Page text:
The average New Yorker walks more than the average resident of any other state, according to recent data. All that walking is good for health and the environment but can lead to pedestrian accidents. Older residents are particularly at risk.
What is being done to reduce pedestrian fatalities in the city?
Risks to pedestrians on New York streets
Poor choices by drivers cause about 70% of pedestrian fatalities in New York. Older New Yorkers, who account for 12% of the city’s population, are the victims of about half of all fatal pedestrian accidents.
What the city is doing to make the streets safer
The Department of Transportation takes a safe systems approach to reduce pedestrian fatalities in New York. The DOT’s street design projects seek to reduce the opportunities for speeding and aggressive driving in the city. As part of the Vision Zero safety initiative, The Borough Pedestrian Safety Action Plans, such as the Safe Streets for Seniors program, established priority corridors, areas and intersections in each borough along with an action plan for tackling the highest risks in each area.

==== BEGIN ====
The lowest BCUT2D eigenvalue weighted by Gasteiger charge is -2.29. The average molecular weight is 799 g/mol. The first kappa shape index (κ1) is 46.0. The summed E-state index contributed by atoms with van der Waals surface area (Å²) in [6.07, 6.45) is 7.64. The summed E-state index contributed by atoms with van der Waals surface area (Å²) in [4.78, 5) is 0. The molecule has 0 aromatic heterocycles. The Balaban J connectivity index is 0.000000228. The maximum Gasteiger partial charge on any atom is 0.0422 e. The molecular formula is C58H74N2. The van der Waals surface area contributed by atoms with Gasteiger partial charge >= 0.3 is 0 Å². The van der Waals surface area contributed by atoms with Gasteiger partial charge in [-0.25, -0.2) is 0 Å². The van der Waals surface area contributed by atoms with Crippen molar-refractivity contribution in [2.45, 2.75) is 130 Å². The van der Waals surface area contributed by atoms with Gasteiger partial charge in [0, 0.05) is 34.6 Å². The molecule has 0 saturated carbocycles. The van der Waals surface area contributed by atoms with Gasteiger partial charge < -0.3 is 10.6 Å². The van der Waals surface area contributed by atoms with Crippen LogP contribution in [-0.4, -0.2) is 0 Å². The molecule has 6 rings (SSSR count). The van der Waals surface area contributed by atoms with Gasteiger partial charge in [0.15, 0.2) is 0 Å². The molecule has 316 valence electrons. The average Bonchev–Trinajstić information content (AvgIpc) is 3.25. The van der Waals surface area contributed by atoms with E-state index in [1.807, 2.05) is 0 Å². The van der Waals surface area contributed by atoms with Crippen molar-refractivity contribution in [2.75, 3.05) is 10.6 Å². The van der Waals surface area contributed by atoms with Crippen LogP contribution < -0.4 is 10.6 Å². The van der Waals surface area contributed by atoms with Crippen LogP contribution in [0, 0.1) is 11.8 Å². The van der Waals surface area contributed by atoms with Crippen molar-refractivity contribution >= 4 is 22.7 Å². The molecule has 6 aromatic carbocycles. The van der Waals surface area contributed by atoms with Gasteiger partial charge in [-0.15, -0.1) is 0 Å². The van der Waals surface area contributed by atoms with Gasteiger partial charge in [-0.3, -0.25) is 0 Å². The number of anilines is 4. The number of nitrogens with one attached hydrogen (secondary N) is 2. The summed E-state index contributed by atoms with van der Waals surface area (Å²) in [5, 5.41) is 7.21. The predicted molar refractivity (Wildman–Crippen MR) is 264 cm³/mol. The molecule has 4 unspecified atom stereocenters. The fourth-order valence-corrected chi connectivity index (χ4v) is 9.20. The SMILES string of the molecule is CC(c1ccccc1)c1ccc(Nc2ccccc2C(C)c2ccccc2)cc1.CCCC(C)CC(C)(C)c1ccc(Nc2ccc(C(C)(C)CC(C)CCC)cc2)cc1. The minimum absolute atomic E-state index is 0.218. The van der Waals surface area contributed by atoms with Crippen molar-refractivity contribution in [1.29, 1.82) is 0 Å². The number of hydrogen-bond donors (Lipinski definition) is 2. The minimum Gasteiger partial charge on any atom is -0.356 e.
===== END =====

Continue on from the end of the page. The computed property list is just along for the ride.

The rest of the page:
Actions pedestrians can take to increase safety
About 75% of all crashes occur at intersections. Traffic that is turning left is particularly dangerous for pedestrians. Pedestrians should always watch for turning cars. Additionally, always look for vehicles and bicycles, even if the street is a one-way street or you are crossing with a traffic signal.
Seniors often need more time to cross the road than younger pedestrians. As a senior pedestrian, stay alert and give yourself plenty of time to safely cross dangerous intersections.